Judicial Corruption in India: A Critical Stocktaking

By Chakraborty, Shiladitya | Madhya Pradesh Journal of Social Sciences, June 2010 | Go to article overview

Judicial Corruption in India: A Critical Stocktaking


Chakraborty, Shiladitya, Madhya Pradesh Journal of Social Sciences


The judicial system in any country across the globe constitutes the bedrock of good governance. Unfortunately, the halo around the Indian judiciary has been dimmed due to the increasing spate of incidents of corruption in recent times. The rising tides of corruption involving the high priests of the Indian judiciary raises a number of fundamental questions like what are the factors behind the growth of corruption in the Indian judiciary and what effective steps can be taken to stem this malady plaguing Indian judiciary. This article seeks to reflect upon these questions and find out the causes that have generated corruption in the judiciary. It also tries to provide practical and already tested solutions to deal with the problem of corruption in the Indian judicial system.

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"Dharma being destroyed will destroy; being preserved will preserve; it must never therefore be violated. Beware Oh, Judge, lest Dharma being overturned overturns both us and thyself." (MANU) (Thakur 1979: 74). This profound statement of the ancient Indian lawmaker Manu amply makes it clear that justice is the basic ingredient for establishing rule of law and ensuring good governance. Justice must not merely be done. It is also essential that it is seen to be done. Therefore, the actions of the Indian judiciary must reaffirm peoples' faith in the impartiality of the judiciary. However, several unfortunate incidents in recent times have marred the once spotless image of the Indian Judiciary. Hit by at least three scandals involving judges, the halo around India's higher judiciary has dimmed and it has lost its erstwhile tag of being a holy cow. The first case involved the impeachment of Calcutta High Court judge Justice Soumitra Sen. Justice Sen, who was appointed as a judge of Kolkata HC on December 3, 2003, was found guilty of misappropriating sale proceeds to the tune of Rs. 24 lakhs in the 1990s in connection to a case where he was appointed a receiver. In addition, he had unauthorisedly invested Rs. 25 lakhs from another account of the High Court's fund in the mid-1980s. The startling revelations about criminal misappropriation of the court's fund by Justice Sen became public after Chief Justice Balakrishnan wrote to Prime Minister Manmohan Singh, recommending ouster of the erring judge through impeachment. The government is yet to start the impeachment process (Panel to pave way for Justice Sen's ouster, Dhananjay Mahapatra, March 2009). Another scandal to hit the judiciary involved the siphoning off of millions of rupees worth of social security funds of lower grade court employees in Ghaziabad for the benefit of the high priests of judiciary. The case is being investigated by the Central Bureau of Investigation (CBI). The judges who allegedly benefited from the fraudulently withdrawn fund of Rs. 23 crores from Ghaziabad District Treasury since 2000 included one of the Supreme Court judges besides around a dozen judges of the Allahabad High Court and several others of the Uttar Pradesh subordinate judiciary (PF scare to claim HC Judge Dhananjay Mahapatra, November 2008, Times of India). There was another bizarre incident where the erstwhile Haryana Additional Advocate General Sanjiv Bansal's clerk delivered a bag full of cash worth Rs. 15 lakhs at the residence of Justice Nirmaljit Singh Kaur of the Punjab and Haryana High Court in Chandigarh in August 2008. Justice Kaur reported the matter to the police and the initial probe revealed that the cash was meant for another woman judge of the same High Court, Justice Nirmal Yadav. This case too is being probed by the CBI (Sharma, September 2008). The following incidents show that corruption in Indian judicial system has gained pandemic proportion.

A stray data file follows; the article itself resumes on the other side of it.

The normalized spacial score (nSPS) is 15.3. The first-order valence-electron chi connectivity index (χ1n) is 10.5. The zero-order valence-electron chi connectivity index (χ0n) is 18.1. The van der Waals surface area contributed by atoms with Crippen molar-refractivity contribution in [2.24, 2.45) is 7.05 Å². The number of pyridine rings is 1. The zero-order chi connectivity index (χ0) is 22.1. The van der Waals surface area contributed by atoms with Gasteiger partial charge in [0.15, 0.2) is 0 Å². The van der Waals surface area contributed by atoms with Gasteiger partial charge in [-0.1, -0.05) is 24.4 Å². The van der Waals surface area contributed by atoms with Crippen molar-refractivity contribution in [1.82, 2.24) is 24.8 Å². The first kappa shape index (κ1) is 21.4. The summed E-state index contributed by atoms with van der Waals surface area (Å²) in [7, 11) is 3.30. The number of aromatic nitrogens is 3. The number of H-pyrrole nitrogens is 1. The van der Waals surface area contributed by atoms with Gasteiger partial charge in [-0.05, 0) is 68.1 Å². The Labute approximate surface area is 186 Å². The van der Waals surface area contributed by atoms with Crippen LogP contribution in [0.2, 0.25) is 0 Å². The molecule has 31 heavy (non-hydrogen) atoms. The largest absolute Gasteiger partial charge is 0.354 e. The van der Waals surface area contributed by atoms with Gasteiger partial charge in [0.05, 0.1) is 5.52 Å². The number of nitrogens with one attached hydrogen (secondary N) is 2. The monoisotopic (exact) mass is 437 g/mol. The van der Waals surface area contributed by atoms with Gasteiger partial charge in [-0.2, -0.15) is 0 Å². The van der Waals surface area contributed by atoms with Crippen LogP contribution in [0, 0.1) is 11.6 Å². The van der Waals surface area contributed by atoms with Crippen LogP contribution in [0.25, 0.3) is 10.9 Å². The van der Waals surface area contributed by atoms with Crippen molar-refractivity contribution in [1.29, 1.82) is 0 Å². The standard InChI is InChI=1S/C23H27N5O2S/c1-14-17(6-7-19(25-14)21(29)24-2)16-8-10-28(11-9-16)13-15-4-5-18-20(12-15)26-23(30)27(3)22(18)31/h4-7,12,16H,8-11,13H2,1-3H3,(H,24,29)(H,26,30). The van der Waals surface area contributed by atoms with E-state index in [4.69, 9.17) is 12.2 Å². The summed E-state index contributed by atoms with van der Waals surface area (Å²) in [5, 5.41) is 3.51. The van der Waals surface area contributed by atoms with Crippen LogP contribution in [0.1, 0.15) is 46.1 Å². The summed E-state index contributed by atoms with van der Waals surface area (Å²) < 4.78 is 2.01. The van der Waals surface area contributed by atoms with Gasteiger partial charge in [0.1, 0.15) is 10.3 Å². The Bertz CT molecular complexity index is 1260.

Before we begin any discussion on judicial corruption, it is essential to first define judicial corruption. The concept of corruption emerged from the Latin word Corrupts meanings decay or degeneration. A very commonly accepted definition of corruption has been given by Carl Friedrich as "a deviant behaviour associated with a particular motivation, namely that of private gain at public expense. …

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